Despite feared protests, The City’s debut at the Blanton this July went smoothly. The museum had originally planned to unveil the work in mid-2017 but instead kept the paintings in storage for an additional year. According to the Blanton, delaying the opening gave the museum time for careful community outreach. A spate of public programs, which included a conversation between Valdez and NPR’s Maria Hinojosa, underscored the museum’s commitment to the work. “For me, this is sort of fundamental to what we’re here for,” Blanton curator Veronica Roberts says. “It is challenging, and we are aware that it’s a really tough subject matter, but our world is tough. That’s what we’re dealing with right now. A museum sometimes feels like a sanctuary from that and a respite, and other times it’s reflecting that tumult back to us.”
“It’s not a work that we can make our peace with very easily,” adds Eddie Chambers, a professor of art history at UT who took part in the early outreach efforts. “Nor should we be able to. There are good reasons why the work unsettles us.”
The Blanton’s painstaking preparation prior to the debut of The City, in which leaders of the local arts and civil rights communities took part in serious discussions about the ambitions, risks, and challenges of the work, in some ways mirrors Valdez’s new series opening this month at the David Shelton Gallery. Collectively titled Dream Baby Dream, these twelve new oil paintings are all based off of Valdez’s screenshots of Ali’s funeral. Most feature a lectern with one or more silent, ruminating human figures, each an example of the racial and cultural diversity represented that day. (Ali himself is not pictured anywhere in the series.) Other paintings are still lifes. In one, the lectern is empty; in another, the lectern is gone, replaced by dying flowers under arena lights that resemble a starry sky. All shimmer with grief, anxiety, mute testimony of struggle, and a search for meaning.
It is important to Valdez that none of the portrait subjects are talking. Many wear pained expressions, looking down or to the side. “There are many conversations that aren’t being spoken,” Valdez says. “There are many words not being said. A cloud of uncertainty hangs over all of our heads right now. I think that this is a moment of reckoning, a defining moment for my generation. This country finds itself trapped, entirely trapped, between the myth of who we thought we were and the reality of who we really are.”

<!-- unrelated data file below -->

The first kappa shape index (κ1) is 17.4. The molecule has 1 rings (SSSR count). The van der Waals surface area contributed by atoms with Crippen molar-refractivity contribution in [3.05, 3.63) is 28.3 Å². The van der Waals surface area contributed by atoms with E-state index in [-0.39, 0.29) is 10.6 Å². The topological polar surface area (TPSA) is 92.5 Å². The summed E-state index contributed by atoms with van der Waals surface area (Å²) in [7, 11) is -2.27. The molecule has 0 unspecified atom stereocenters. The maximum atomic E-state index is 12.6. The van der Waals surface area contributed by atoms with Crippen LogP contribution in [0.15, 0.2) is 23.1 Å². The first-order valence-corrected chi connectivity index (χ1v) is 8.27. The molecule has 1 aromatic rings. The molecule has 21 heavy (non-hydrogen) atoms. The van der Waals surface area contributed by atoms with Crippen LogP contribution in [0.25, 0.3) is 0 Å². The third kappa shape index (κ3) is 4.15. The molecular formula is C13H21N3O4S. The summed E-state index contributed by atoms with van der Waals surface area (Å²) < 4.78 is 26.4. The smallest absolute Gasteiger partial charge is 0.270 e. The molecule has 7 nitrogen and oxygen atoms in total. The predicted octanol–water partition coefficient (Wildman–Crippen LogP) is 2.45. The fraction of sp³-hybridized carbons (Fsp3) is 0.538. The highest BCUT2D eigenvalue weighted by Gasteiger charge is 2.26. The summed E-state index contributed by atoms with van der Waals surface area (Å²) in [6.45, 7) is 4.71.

Dream Baby Dream is the second part of a trilogy that Valdez began with The City. Eventually, it will culminate with a third series, The New Americans—portraits of people whom Valdez says make up a diverse America. Valdez calls the trilogy The Beginning Is Near. It’s a hopeful trajectory—from the inferno of a Klan meeting through the pained purgatory of the funeral paintings to a sort of paradisiacal vision of a transforming America.
After the in-your-face shock of The City, the quiet, introspective mood of Dream Baby Dream suggests an artist reflecting on the limits and uses of art. “I don’t think that painting or art is going to change the world or that it’s going to topple governments and bring healing to people,” Valdez says. “But I am still convinced that art can provide these few moments of clarity—moments of silence—during times of immense distortion and chaos. That’s what these images do for me.
“What these images are telling me is: It’s okay to be afraid; it’s okay to be skeptical; it’s okay to be unsure of where you stand,” he adds. “What’s important is that you’re present and you’re still standing.”